Cast: Shilpa Shukla
Director: Ajay Bahl
Rating: Four stars
(Last year, I had seen the film at New Delhi’s Osian’s Cinefan Festival, where it picked up the Best Film Award for its humane treatment of a taboo subject: male sex workers. The jury’s decision was unanimous. Today, on second viewing at a multiplex, the film continues to pack a punch, as much for its explicitness as for its expose of sex liaisons in double-faced genteel society.)
A grim joint family meeting is in progress. Following the accidental death of a smalltown couple, what is to be done with their son who still has to graduate from college? Reluctantly, it is agreed to support the boy through his studies in New Delhi, and to enroll his two sisters in a hostel.
That’s the opening to the ironically titled 'B.A. Pass', produced, photographed and directed with maturity by first-timer Ajay Bahl. Adapted from a dark story by Mohan Sikka (printed in the anthology series, 'Delhi Noir'), it is suggested that there may or may not be that proverbial light at the end of the tunnel. For a compact 95-minutes, the script sticks close to its subject – the wannabe graduate – without lapsing into commercial compromises. No cheddary club cabarets, gratuitous comedy or apologies tendered for its ensemble of characters, each carrying a baggage of complexities, and better still – ambiguities.
Take the mild-mannered Mukesh (Shadab Kamal), then, who tries to adapt into his relative’s hostile household. He’s unwanted, friendless, but finds some comfort in chess games with a jabberwocky grave-digger (Dibyendu Chatterjee) till he’s eyed by a femme fatale. Or Aunty Sarika (Shilpa Shukla) who seduces him into a physical relationship. Incidentally, this ‘aunty’ has an agenda: to supply the boy, trained and ready to start, to bored housewives for paid, afternoon sex.
Begins the boy’s descent into a vortex of no return, unless he retrieves his share of his earnings from the boss lady. Plus, he must somehow or the other rescue his sisters from the hostel, which isn’t exactly safe for under-age, orphaned girls. That’s the bare bones of the dramaturgy, replete with sensitively-realised sequences, especially the one depicting the boy’s encounter with a housewife, guilt-stricken by the very idea of adultery.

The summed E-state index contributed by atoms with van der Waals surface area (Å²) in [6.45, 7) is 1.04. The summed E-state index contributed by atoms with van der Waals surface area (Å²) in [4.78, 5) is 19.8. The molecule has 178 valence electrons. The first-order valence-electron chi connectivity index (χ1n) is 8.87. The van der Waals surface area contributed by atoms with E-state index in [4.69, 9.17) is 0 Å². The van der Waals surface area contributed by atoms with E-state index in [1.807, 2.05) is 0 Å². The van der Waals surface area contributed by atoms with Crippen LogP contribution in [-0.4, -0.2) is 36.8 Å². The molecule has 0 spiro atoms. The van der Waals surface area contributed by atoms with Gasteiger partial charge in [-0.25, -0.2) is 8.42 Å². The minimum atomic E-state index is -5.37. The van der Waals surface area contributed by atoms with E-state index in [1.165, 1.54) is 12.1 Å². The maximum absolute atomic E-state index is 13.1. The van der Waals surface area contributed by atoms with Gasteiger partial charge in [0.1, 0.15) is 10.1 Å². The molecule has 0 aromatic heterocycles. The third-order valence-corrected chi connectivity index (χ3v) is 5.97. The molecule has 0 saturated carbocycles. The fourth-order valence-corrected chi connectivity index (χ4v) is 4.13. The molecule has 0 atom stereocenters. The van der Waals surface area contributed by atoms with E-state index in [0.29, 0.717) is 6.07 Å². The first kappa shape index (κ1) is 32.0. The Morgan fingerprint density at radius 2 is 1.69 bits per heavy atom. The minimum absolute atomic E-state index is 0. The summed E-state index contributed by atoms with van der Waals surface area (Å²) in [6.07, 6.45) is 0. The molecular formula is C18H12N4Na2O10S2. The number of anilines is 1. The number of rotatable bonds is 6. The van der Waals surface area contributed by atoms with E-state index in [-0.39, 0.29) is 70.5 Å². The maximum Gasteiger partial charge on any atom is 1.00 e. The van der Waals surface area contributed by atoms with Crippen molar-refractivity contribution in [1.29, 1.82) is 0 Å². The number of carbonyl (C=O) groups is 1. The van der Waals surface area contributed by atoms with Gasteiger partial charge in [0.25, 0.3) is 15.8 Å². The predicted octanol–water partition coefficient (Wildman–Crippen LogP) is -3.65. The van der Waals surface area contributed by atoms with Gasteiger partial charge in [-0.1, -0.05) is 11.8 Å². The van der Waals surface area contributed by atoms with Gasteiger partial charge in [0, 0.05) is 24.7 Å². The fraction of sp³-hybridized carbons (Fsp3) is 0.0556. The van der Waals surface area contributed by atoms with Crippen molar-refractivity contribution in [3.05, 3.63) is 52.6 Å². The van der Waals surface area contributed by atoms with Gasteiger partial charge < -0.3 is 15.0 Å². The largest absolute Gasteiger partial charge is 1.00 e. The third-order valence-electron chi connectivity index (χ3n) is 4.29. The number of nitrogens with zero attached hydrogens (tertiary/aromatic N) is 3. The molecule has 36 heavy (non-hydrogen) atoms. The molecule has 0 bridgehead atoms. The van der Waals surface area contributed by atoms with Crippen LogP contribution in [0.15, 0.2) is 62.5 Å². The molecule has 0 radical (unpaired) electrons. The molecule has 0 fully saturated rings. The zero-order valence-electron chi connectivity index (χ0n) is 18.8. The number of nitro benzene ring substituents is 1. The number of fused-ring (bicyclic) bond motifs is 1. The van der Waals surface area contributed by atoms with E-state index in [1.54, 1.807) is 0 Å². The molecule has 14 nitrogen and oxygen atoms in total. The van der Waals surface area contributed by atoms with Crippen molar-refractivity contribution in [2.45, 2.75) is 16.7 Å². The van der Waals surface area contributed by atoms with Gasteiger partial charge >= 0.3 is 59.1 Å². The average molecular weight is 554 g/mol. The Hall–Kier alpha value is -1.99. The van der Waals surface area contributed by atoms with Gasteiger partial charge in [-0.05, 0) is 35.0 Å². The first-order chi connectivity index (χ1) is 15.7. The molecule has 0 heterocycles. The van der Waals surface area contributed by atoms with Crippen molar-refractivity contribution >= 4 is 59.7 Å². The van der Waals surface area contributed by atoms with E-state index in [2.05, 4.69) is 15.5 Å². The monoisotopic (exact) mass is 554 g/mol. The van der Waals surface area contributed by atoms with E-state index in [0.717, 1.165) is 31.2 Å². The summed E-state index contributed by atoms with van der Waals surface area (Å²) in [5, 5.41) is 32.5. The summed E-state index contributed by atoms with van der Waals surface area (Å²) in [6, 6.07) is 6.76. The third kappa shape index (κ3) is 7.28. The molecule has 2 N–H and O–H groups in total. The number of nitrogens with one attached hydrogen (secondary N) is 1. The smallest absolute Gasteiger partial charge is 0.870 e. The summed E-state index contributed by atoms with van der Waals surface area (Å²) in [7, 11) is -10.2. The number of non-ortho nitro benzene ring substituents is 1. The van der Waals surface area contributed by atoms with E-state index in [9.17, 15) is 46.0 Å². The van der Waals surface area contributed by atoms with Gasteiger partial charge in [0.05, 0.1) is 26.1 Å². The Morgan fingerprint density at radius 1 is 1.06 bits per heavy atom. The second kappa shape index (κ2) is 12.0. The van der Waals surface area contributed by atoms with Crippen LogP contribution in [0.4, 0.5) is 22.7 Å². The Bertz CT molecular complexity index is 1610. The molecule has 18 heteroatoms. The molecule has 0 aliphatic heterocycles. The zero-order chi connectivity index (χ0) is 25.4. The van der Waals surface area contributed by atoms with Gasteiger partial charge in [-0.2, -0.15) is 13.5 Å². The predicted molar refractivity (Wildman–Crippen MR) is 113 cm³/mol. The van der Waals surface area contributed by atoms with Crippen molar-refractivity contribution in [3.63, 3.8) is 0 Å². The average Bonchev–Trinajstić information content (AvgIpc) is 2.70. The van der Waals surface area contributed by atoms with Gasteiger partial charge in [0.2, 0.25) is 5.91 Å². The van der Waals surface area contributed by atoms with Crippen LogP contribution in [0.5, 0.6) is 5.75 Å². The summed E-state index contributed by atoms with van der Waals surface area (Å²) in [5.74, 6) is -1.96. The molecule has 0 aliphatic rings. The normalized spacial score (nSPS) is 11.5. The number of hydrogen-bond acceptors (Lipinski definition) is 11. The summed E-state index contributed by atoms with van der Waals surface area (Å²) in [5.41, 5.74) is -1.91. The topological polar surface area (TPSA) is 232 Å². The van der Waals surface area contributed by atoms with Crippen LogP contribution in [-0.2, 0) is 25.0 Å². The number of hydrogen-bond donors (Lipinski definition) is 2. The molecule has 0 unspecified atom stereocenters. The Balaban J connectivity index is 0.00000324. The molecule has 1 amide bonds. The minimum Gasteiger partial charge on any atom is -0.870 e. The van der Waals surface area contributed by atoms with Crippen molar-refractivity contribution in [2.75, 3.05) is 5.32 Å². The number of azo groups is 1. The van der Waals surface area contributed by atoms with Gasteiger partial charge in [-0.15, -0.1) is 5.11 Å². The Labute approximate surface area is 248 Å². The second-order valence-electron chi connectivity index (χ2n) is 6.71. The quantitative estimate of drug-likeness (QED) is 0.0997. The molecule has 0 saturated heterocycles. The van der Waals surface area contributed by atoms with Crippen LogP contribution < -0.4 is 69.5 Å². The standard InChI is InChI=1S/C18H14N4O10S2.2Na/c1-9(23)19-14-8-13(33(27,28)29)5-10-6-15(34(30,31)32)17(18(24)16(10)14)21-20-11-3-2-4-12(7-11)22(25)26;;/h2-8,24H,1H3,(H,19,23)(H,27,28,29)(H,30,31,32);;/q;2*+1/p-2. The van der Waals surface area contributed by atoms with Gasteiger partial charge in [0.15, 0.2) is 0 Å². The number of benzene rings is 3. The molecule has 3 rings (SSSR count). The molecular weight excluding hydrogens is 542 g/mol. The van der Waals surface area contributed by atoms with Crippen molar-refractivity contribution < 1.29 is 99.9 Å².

Also the manner in which Aunty Sarika operates out of her own house, scornful of her babbling mother-in-law, underscores her demonic bravado. She is bold, brazen, a Cruella de Vil, but with a serious psychological disorder. Clearly, her I-care-a-damn attitude is motivated by the need to be independent and sexually domineering.
This can be sourced to her chauvinistic husband (Rajesh Sharma) as much to her impulse to break out of a claustrophobic life in a typical, middle upper class housing colony. In the process, if innocents become her prey, so be it. The film’s end section is particularly hard-hitting, picturised on the neon mean streets, which to a degree do recall Anurag Kashyap’s 'Dev D'. The difference is that unlike Kashyap, Bahl doesn’t wave a magic wand to turn the story into a fantasy fable. Suffice it to say, the finale is harrowing.
Throughout, 'B.A. Pass' invites comparisons with reality. Hurrying through Delhi’s G B Road, Mumbai’s Juhu beach post-midnight or one of its equivalents – which exist in every sizeable city – we have all, at one time or another brushed against workalikes of Mukesh, unemployed losers-turned-desperate hustlers. And if we have been so careless as to meet his importunate gaze, at once sly and bold, we wonder about them – where they came from, how they live and even judgementally, how dare they live like this. The prime virtue of Bahl’s film is that he humanises Mukesh, buffeted by circumstances. He is to be understood, not to be held in contempt.
Like the insecure environment they inhabit, so many Mukeshes are the products of a ceaselessly exploitative society. And exploiters will be high on a lifelong bad trip. Both Mukesh and the cougar ‘Aunty’ Sarika make a connection as noir, fatalistic people. And if their morals and values are highly questionable, that’s the way it is in the world of sex, lovelessness and dhoka.
Bahl’s narrative is smooth, with some flaws though. The role of the gravedigger is much too opaque and after a point irritating. Also, the boy’s cousin behaves like a regular Freddy Krueger, nasty and monstrous. Perhaps, the foster family could have been dealt with in a more lifelike manner, instead of reducing them to Lalita Pawar and Yucky Son caricatures.
A transparent story demands a transparent style. Accordingly, Bahl’s direction and cinematography are like a pane of glass, with the described subjects clearly in view. Shot on authentic locations: Delhi’s Paharganj and on Sarai Rohilli and Barakhamba Road, the result is also remarkable for the performances of the consistently coiled up Shadab Kamal and the gutsy, no-inhibitions-barred Shilpa Shukla. In a cameo, Deepti Naval is reliably restrained.
In sum, here’s a work which is permissive, graphic – even shocking (for the squeamish) - and rule-breaking. In fact, it recalls the manner is which B R Ishara had sniped away at hypocritical sexual mores back in the 1970s. This is adult cinema, neither cheap nor sniggering, but revelatory of reality behind closed doors. Try it.